(By Jason Barrett) Few radio formats possess the ability to generate buzz the way Sports radio does. With apologies to music and News/Talk personalities, Sports radio is full of local and national talent who often are recognized as larger-than-life superstars in their local communities.
When questions need to be asked of key decisionmakers in sports, fans turn to the Sports radio host. If further explanations are required following a critical game or offseason move, fans flock to Sports radio. And if a fan is watching a game and stumbles upon a piece of valuable information, or if they’re triggered and want to get something off their chest, Sports radio gets their phone call.
Think about it. What other format is regularly covered by newspapers, and featured at times on the back page? Not to mention the laundry list of websites that create consistent content around the format’s top stars and newsworthy issues and the six- and seven-figure social followings these personalities produce.
I bring your awareness to these facts because, as powerful a connection as the format’s top brands and stars have with their audience and other forms of media, the same respect isn’t given to the format by Madison Avenue. That’s a situation we’ve got to improve.
In 2017, the top five radio advertisers on music stations were McDonald’s ($46.1 million), Mattress Firm (41.4), Comcast XFinity (36.8), Home Depot (34), and T-Mobile (32.8).
For spoken word stations, 2017 saw Zip Recruiter listed at the top ($11.1 million), followed by Comcast XFinity (8.6), Geico (7.7), Mattress Firm (6.8), and Accufacts Research (6.8).
Notice that I said spoken word, not Sports Talk. That means those dollar amounts were invested in both Sports and News/Talk.
When you combine music and spoken word spending for the top five music spenders, it reads as follows:
McDonald’s $50.5 million (46.4 on music, 4.1 on spoken word) Mattress Firm 48.2 (41.4 on music, 6.8 on spoken word) Comcast XFinity 45.4 (36.8 on music, 8.6 on spoken word) Home Depot 39.3 (34 on music, 5.3 on spoken word) T-Mobile 35.7 (32.8 on music, 2.9 on spoken word).
First, let me be clear: I love that each of these major companies is investing significant dollars in radio. Their belief in our business should be applauded and appreciated. Those companies should also feel great about spending their money with radio because our business has been proven to provide a great return on investment.
But it leaves me wondering, what is holding Sports Talk back from receiving a larger share of the advertising pie? Is it the perception of the format being niche? Is it because the public profile is that the format only appeals to Men 25-54? Is it a case of sellers having a splintered focus inside buildings? Or is it because sellers know the ad agencies they deal with are satisfied with their arrangement with the music brand(s) they represent and they’re worried about rocking the boat?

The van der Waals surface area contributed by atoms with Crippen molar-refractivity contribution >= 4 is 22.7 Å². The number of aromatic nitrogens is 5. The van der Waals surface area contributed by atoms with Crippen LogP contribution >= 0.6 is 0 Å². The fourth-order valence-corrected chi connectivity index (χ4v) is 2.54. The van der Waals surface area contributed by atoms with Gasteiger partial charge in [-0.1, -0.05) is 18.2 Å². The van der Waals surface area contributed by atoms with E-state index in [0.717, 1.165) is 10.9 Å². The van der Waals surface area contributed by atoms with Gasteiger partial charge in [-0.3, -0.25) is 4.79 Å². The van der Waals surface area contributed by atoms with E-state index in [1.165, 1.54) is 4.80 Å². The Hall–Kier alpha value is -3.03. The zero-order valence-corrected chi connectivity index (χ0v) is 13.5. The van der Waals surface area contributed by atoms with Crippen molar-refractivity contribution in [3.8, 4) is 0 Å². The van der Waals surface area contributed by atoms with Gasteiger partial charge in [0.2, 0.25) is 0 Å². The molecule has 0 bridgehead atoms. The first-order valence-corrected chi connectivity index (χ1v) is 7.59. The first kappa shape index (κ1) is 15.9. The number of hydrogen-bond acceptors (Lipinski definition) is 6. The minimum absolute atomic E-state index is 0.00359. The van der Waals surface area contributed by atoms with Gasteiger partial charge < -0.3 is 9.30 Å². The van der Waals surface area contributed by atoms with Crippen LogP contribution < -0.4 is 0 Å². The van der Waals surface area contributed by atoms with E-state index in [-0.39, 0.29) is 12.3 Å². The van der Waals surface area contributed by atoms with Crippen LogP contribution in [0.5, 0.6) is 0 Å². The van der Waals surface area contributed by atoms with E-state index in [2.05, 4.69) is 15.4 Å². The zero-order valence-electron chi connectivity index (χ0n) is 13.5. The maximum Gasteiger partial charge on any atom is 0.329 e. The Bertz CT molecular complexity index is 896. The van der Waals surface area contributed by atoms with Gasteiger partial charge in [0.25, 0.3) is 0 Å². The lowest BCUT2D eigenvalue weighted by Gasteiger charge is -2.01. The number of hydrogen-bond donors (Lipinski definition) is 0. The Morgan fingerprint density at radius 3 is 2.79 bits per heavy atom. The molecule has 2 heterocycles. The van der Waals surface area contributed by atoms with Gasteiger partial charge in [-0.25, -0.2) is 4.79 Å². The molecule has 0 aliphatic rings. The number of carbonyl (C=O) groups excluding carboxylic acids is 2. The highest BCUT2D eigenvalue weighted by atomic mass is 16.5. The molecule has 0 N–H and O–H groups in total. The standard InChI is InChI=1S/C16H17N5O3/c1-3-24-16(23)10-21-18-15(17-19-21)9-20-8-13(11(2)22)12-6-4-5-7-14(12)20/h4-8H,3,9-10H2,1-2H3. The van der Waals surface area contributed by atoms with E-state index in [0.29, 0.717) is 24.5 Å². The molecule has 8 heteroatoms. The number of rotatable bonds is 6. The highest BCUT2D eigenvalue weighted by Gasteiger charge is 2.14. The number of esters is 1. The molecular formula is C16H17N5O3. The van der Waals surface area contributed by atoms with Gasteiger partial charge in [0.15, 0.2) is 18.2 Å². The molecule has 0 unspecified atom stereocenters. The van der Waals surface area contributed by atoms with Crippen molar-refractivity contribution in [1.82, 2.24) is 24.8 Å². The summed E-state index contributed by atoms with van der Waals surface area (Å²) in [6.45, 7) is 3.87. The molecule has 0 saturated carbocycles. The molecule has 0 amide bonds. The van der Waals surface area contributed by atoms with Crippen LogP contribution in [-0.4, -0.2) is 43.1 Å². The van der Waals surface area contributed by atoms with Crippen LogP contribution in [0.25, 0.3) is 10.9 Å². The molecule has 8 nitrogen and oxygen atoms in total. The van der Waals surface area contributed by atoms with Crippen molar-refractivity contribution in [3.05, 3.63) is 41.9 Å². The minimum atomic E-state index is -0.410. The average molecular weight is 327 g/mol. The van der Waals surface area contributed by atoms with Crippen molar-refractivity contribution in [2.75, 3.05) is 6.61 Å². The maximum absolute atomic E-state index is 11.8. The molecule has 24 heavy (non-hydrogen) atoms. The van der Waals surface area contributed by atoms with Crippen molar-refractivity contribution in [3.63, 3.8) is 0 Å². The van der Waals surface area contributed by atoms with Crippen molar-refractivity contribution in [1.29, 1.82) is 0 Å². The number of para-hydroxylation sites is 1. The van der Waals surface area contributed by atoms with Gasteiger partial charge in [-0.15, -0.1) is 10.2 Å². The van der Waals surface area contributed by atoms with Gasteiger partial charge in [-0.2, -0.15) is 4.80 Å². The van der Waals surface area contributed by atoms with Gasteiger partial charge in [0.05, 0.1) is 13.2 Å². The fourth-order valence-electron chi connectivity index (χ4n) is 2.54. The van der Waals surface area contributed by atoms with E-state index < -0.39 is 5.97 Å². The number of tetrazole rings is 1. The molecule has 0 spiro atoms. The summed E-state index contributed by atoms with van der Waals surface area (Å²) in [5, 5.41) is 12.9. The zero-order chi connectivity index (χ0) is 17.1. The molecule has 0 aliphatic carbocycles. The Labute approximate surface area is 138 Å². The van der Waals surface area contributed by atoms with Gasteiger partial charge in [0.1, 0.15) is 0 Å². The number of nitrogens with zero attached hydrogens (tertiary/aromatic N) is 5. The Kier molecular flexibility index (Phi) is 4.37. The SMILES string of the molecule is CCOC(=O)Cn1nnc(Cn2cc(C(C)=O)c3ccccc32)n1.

I have supreme confidence in Sports Talk’s audience buying cheeseburgers, cell phones, mattresses, TV and Internet services, and home goods if the format’s brands and personalities are highlighting these products. Nielsen research has found Sports radio listeners to be highly educated and tech-savvy, with annual incomes of $75,000 or higher. Those attributes combined with the ratings performances and sheer influence from key talent should be enough to convince our industry’s top advertisers to pledge more than 8-12 percent of their total spending on spoken word programming.
I conducted a panel at Radio Ink’s Forecast 2019 in November with ESPN SVP Traug Keller, Cumulus Media and Westwood One SVP/Sports Bruce Gilbert, and Entercom New York Market Manager Susan Larkin, and our conversation covered a number of these issues. One point Keller made was that he was OK with the format being perceived by some as niche because it’s still a big business and Sports radio has been enjoying growth.
I don’t disagree with Traug. He’s right. But I also think Sports Talk can and should expect more, and that starts with changing the perception and investment levels of the format’s key advertisers.
When people refer to sports television, they don’t call it niche. The medium earns sizable investments from top advertisers and makes enormous investments in household names and top-tier sports rights. Do you think they’d be spending millions or billions of dollars on those big-ticket items if they felt it was a niche space with limited profitability?
The confidence in sports programming having mainstream appeal is also why The Athletic, DAZN, and ESPN+ have developed subscription models and why Netflix CEO Reed Hastings has dubbed Rupert Murdoch’s “New Fox” the future of television. The list of brands that adopt similar business strategies will grow even more in the future, and none of these groups are pledging massive sums of money to a business they believe to be niche.
Sports radio has larger appeal than it often gets credit for. Not only does the programming provide the immediacy that fans crave, but unlike music, the content can’t be duplicated. It’s live, it’s local, it delivers tremendous engagement, and its relationship with the audience runs deep.
Take a minute and do a Google or social media search of Mike Francesa, Kirk Minihane, Mike Missanelli, Colin Cowherd, Dan Le Batard, Clay Travis, or Jim Rome. Then look at the impact of their shows, the content other media outlets create around these hosts, and the insane levels of engagement they generate from their audiences.
That sounds like a great opportunity for advertisers, doesn’t it? Madison Avenue, are you listening?
Jason Barrett is the President of Barrett Sports Media. He is a 20-year veteran of the radio industry with a passion for programming, coaching, developing talent, and delivering results. He can be reached at [email protected].